Volume 30, No.3 - Fall 1984
Editor of this issue: Antanas Klimas
ISSN 0024-5089
Copyright © 1984 LITUANUS Foundation, Inc.



Hello! This is a new section — our effort to communicate selected current events and other items of interest that otherwise would go unnoticed because of long lead times (LITUANUS is a quarterly) or more general, academic topics treated in our major articles.

• Looking at the heading, one may wonder: LITUANUS Data Bank, really? — Yes, it indeed exists, though it is not automated yet. However, now we do have a full capability to work with full Lithuanian language alphabet and the software is being expanded to handle alphabets in computers for Latvian and Polish languages. See the article on this subject in this issue.

• A new Lithuanian Bishop was appointed for the spiritual assistance of Lithuanian Catholics living outside Lithuania. He is a Franciscan, Father Paul Antanas Baltakis, residing in Kennebunk-port, Maine. As Titular Bishop of Egara, Bishop Baltakis will be coordinating approximately one million Catholics of Lithuanian descent in the United States, Canada, Australia, Latin America and Europe. His ordination is scheduled for September 14, 1984 with Archbishop Pio Laghi, Apostolic Pro-Nuncio to the United States, presiding.

• So much was heard justly on the occasion of the 40th anniversary of the Normandy invasion which signalled the beginning of the end of World War II. Let us recall the 45th anniversary of an event that opened doors for the beginning of World War II. The infamous event was the August 23-24, 1939 Non-Agression Treaty between Germany and the USSR. Seven days after the treaty, Germany marched into Poland, secure with the knowledge that USSR was their friend and collaborator, and the fires of war were lit. The fate of the Baltic states was decided in the same treaty: its secret "additional protocol" assigned Estonia, Latvia, and Lithuania to the Soviet sphere of influence.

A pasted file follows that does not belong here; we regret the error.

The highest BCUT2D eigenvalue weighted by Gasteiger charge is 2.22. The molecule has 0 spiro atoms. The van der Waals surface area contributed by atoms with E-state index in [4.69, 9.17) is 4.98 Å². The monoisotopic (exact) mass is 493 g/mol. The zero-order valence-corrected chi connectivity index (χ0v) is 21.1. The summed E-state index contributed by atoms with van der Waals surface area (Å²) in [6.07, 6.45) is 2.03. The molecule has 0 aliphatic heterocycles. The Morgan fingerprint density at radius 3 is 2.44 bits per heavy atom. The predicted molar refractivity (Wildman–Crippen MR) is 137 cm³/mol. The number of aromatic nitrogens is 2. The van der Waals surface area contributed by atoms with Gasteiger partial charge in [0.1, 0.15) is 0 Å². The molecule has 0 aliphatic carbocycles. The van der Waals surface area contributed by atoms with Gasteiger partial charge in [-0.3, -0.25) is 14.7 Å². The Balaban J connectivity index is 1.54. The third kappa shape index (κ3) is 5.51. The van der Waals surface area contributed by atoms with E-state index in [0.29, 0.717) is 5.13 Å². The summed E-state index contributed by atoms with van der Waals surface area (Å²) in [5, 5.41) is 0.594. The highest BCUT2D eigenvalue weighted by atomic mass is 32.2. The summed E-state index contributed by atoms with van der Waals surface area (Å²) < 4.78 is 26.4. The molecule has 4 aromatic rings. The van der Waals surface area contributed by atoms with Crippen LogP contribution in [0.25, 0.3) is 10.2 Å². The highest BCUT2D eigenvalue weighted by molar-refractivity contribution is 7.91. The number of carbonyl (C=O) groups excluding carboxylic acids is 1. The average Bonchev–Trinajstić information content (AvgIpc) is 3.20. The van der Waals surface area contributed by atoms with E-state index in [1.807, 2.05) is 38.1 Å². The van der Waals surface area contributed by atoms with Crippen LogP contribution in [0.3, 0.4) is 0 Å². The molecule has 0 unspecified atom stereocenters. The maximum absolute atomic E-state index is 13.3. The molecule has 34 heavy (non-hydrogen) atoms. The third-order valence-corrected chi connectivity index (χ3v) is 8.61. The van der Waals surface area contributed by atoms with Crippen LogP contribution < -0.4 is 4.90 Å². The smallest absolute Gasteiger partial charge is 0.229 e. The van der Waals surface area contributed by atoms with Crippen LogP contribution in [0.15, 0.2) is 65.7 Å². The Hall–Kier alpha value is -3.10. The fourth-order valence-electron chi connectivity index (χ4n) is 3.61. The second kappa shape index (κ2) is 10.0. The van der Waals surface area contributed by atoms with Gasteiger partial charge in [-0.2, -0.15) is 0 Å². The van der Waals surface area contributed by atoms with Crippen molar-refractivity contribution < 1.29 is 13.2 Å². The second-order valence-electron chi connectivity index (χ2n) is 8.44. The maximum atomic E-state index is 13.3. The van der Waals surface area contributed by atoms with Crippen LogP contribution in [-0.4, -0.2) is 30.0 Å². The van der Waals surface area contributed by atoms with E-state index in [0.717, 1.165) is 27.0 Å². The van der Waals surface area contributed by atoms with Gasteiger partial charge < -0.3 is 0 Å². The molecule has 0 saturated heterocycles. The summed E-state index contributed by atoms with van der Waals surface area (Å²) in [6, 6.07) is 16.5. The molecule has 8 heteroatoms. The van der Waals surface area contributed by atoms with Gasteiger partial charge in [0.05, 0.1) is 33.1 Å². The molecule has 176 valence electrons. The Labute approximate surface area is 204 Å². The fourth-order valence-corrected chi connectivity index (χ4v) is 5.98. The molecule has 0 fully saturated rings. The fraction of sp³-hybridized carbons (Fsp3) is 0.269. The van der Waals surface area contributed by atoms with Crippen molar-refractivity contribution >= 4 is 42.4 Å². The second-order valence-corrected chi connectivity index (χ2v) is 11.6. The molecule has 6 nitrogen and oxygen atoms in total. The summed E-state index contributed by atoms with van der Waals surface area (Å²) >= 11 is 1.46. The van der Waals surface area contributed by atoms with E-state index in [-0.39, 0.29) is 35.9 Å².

Soviets and Americans Collaborate in the Area of Surprise — Justice . . .

• There is mounting evidence which establishes the unique and special relationship between the United States Department of Justice, Criminal Division, Office of Special Investigations (OSI) and the dreaded and notorious Soviet secret police, the KGB.

• The U.S. Department of Justice, in its zealotry to punish naturalized Americans who collaborated in the Holocaust 40 years ago, is relying upon evidence produced by the secret police of a neo-Stalinist state that is anti-Semitic to its core and is itself the last surviving partner of Hitler's Reich. How can a Department of Justice which would toss out as tainted evidence gathered by our own FBI without a proper warrant, credit and use against Americans evidence produced by these Soviet masters of disinformation and deceit?

Patrick Buchanan,
syndicated columnist

• Neal M. Sher, OSI Director, in a public address on May 31,1984 insisted that the OSI staff scrupulously authenticates "every scrap of evidence, obtained from whatever sources, in order to prove each case under our law, our rules, and our procedures."